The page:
Irises by Francisco X. Stork

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Two sisters discover what's truly worth living for in the new novel by the author of MARCELO IN THE REAL WORLD.

TWO SISTERS: Kate is bound for Stanford and an M.D. -- if her family will let her go. Mary wants only to stay home and paint. When their loving but repressive father dies, they must figure out how to support themselves and their mother, who is in a permanent vegetative state, and how to get along in all their uneasy sisterhood.

THREE YOUNG MEN: Then three men sway their lives: Kate's boyfriend Simon offers to marry her, providing much-needed stability. Mary is drawn to Marcos, though she fears his violent past. And Andy tempts Kate with more than romance, recognizing her ambition because it matches his own.

ONE AGONIZING CHOICE: Kate and Mary each find new possibilities and darknesses in their sudden freedom. But it's Mama's life that might divide them for good -- the question of *if* she lives, and what's worth living for.

IRISES is Francisco X. Stork's most provocative and courageous novel yet.

About Francisco X. Stork

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Francisco X. Stork is the author of MARCELO IN THE REAL WORLD, winner of the Schneider Family Book Award for Teens and the Once Upon a World Award, and THE LAST SUMMER OF THE DEATH WARRIORS, which was named to the YALSA Best Fiction for Teens list. He lives near Boston with his wife.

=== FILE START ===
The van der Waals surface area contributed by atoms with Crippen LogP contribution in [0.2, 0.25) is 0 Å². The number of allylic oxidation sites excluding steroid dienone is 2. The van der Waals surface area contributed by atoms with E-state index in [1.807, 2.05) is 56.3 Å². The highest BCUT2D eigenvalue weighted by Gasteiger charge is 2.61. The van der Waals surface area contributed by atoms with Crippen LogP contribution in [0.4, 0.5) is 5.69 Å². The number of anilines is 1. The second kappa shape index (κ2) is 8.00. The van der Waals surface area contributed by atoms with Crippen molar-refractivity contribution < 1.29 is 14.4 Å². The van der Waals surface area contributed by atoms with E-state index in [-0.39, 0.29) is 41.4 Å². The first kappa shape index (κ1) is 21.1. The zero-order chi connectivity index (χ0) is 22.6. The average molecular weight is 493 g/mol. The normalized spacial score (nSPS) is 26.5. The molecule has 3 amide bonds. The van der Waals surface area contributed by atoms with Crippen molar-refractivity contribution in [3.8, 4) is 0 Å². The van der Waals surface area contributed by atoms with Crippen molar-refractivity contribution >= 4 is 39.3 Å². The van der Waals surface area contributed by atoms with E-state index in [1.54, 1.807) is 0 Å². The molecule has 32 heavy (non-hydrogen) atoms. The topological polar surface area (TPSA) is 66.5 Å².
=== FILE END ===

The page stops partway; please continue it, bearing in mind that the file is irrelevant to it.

Published January 1, 2012 by Arthur A. Levine Books. 309 pages
Genres: Romance, Young Adult, Children's Books. Fiction

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Kirkus Reviews

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His flawed supporting cast—an overzealous father, an imposing aunt, an ambitious young pastor who offers comfort to Kate and a seemingly rough boy who befriends Mary—allows the girls to sort through the complexities of human nature and come together to reach a decision regarding their mother.

Nov 15 2011 | Read Full Review of Irises

Publishers Weekly

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When their father, the local preacher, dies, sisters Kate and Mary—whose mother is trapped in a permanent vegetative state and who are just becoming adults—must make some serious decisions about their futures. But increasing demands, complications, and their mother’s health make those deci...

Apr 30 2012 | Read Full Review of Irises


Kate and Mary are sisters, and they are in a bad spot: Their father has died, their mother is in a vegetative state, and they have no one to turn to but each other.

Jan 10 2012 | Read Full Review of Irises

The Boston Globe

Every high school has ghosts who serve as cautionary tales, the students who die too young after doing something dangerous, like drinking and driving or diving into quarries.

Jan 22 2012 | Read Full Review of Irises

Teen Reads

Much of the book's theme rests on the girls' response to a single Sunday morning sermon ("We need to be awakened, sometimes through pain, to recognize the true nature of love.") Stork's recognition of Christian faith as a powerful influence in many young people's lives --- without reducing belief...

Jan 25 2012 | Read Full Review of Irises

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Jan 22 2012 | Read Full Review of Irises


The gist: After their father dies unexpectedly, sisters Kate and Mary are left alone with their mother, who has been in a vegetative state for years after a car accident.

Jan 20 2012 | Read Full Review of Irises

Reader Girlz

Stork (Scholastic): "Eighteen-year-old Kate Romero and her 16-year-old sister, Mary, have helped their father take care of their mother for years, after a car accident left her in a permanent vegetative state.

Feb 17 2012 | Read Full Review of Irises

MO High Library

The deacons of the church where their father was the minister give them a deadline to leave the parsonage and their father’s life insurance claim is denied.

Oct 26 2012 | Read Full Review of Irises

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